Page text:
Chester-le-Street stands on the River Wear between the city of Durham and Gateshead in Tyne and Wear.
The historic town developed on the site of a Roman fort (known as Concangium), established to control the main road from Newcastle to Durham.
Known as 'Conganis' by the Romans and 'Caestre' by the Normans, the town later became known simply as 'Chester'.
By the 17th century the name 'Chester-le-Street' had been adopted to distinguish the settlement from the ancient town of Chester on the River Dee near the Welsh border.
The 'Street' is the paved Roman way (running north - south through the town) on which the ancient settlement grew up. Today this is known as Front Street.
In 883 AD monks from the Holy Island of Lindisfarne, fleeing from Viking attacks, arrived at Chester-le-Street with their great treasure: the uncorrupted body of St Cuthbert. The monks took refuge in the Roman ruins and founded a cathedral here (now the site of the parish church of St Mary and St Cuthbert). St Cuthbert was reburied at Chester-le-Street and lay at rest here for 112 years before being transferred for greater safety to Durham in 995 AD.
The monks also brought with them the Lindisfarne Gospels and it was at Chester-le-Street that the Gospels were first translated from Latin into English. Considered to be the most important manuscripts in the development of Christianity in the British Isles, the Lindisfarne Gospels are now housed in the British Library in London. However, a facsimile can be viewed at the Anker's House Museum beside the church.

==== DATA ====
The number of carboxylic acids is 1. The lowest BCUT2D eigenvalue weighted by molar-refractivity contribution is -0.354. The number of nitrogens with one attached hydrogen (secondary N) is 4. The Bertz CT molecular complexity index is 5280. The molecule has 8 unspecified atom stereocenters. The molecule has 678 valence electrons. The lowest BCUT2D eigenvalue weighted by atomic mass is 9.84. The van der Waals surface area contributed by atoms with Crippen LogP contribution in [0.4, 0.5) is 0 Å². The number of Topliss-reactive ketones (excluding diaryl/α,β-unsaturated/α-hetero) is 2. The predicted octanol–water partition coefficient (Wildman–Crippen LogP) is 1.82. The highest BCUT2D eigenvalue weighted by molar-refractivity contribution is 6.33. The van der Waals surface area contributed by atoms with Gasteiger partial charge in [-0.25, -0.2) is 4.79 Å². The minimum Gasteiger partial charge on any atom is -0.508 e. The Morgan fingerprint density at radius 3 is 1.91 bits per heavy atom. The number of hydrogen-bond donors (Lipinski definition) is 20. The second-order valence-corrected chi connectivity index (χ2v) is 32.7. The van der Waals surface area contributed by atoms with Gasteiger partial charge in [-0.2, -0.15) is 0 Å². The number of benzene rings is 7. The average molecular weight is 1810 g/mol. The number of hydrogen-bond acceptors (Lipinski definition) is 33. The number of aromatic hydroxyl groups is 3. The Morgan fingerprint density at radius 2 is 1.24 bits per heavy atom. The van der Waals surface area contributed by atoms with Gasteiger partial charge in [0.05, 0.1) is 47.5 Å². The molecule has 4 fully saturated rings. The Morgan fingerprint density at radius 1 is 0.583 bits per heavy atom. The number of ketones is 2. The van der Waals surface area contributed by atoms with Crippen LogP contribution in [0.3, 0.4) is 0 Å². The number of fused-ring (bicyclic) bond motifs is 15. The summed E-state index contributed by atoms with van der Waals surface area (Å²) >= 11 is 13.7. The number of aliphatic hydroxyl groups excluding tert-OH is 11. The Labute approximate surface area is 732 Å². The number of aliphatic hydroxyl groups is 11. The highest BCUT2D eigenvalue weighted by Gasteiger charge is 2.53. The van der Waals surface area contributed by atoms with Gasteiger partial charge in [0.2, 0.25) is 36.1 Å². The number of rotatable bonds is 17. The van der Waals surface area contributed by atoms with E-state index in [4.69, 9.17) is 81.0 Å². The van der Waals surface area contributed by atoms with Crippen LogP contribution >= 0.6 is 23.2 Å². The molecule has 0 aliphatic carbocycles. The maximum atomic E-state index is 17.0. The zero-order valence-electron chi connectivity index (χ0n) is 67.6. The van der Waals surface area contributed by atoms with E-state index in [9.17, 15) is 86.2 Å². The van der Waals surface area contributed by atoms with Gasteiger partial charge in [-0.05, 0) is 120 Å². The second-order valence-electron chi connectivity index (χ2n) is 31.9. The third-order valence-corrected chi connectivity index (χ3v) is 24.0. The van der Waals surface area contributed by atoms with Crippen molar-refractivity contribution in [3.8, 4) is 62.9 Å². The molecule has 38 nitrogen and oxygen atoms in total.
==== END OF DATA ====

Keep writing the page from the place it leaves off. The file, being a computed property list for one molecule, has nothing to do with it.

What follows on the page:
In the 19th century Chester-le-Street became a coal mining centre and grew rapidly
Although the town owes its prosperity to the coal industry, the mines and factories have long since disappeared, and today Chester-le-Street is a fast-growing dormitory town.
With its a wide range of shops and busy indoor market (held Tuesday, Friday and Saturday), the town is now one of the most popular shopping venues in County Durham.
Another important feature of the town is the Riverside Cricket Ground. This is home to Durham County Cricket Club, which became a first class county in 1992.
Beamish Cottage Gardens 4.8 miles Visit this informal garden.
Finchale Priory 3.0 miles Explore the ruins of this Benedictine priory.
Washington Old Hall 3.9 miles Take a look around the house and gardens associated with the American President George Washington.
Crook Hall & Gardens 5.1 miles A lovely house with gardens.
Ankers House Museum This small museum traces the history of the local church.
Beamish - The North of England Open Air Museum 4.0 miles A famous, and very popular, open-air museum.
Washington 'F' Pit Mining Museum 4.1 miles Discover more about the area's coal mining industry heritage.
Durham Light Infantry Museum & Durham Art Gallery 5.0 miles The history of the local regiment, and an art gallery to visit.
Angel of the North 4.0 miles Now probably the most famous landmark in the area.
WWT Washington Wetland Centre 4.6 miles Come and see the wildlife and birds at this wetland centre, complete with flamingos.
Wharton Park 5.3 miles A lovely park for a stroll.
Causey Arch and Picnic Area 5.3 miles A nice picnic spot next to the old railway bridge.
Towns Near Chester-le-Street To Visit - straight line distance:Washington (3.59 miles) Stanley (4.93 miles) Durham (5.72 miles) Gateshead (7.19 miles)